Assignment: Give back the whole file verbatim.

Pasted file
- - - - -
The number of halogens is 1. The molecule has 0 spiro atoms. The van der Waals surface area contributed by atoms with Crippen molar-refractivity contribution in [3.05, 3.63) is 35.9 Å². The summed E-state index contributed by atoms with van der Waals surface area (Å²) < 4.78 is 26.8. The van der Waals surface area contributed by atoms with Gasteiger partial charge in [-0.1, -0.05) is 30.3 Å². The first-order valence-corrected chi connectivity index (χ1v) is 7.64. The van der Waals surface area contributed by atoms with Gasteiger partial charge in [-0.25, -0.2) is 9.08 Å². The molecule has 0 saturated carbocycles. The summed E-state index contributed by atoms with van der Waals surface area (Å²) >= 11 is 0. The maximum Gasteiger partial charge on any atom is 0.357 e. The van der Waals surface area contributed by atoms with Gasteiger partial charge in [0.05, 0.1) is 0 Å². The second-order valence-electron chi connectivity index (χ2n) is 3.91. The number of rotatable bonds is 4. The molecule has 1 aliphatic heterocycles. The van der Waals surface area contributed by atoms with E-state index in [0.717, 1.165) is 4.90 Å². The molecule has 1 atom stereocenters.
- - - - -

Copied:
The number of halogens is 1. The molecule has 0 spiro atoms. The van der Waals surface area contributed by atoms with Crippen molar-refractivity contribution in [3.05, 3.63) is 35.9 Å². The summed E-state index contributed by atoms with van der Waals surface area (Å²) < 4.78 is 26.8. The van der Waals surface area contributed by atoms with Gasteiger partial charge in [-0.1, -0.05) is 30.3 Å². The first-order valence-corrected chi connectivity index (χ1v) is 7.64. The van der Waals surface area contributed by atoms with Gasteiger partial charge in [-0.25, -0.2) is 9.08 Å². The molecule has 0 saturated carbocycles. The summed E-state index contributed by atoms with van der Waals surface area (Å²) >= 11 is 0. The maximum Gasteiger partial charge on any atom is 0.357 e. The van der Waals surface area contributed by atoms with Gasteiger partial charge in [0.05, 0.1) is 0 Å². The second-order valence-electron chi connectivity index (χ2n) is 3.91. The number of rotatable bonds is 4. The molecule has 1 aliphatic heterocycles. The van der Waals surface area contributed by atoms with E-state index in [0.717, 1.165) is 4.90 Å². The molecule has 1 atom stereocenters.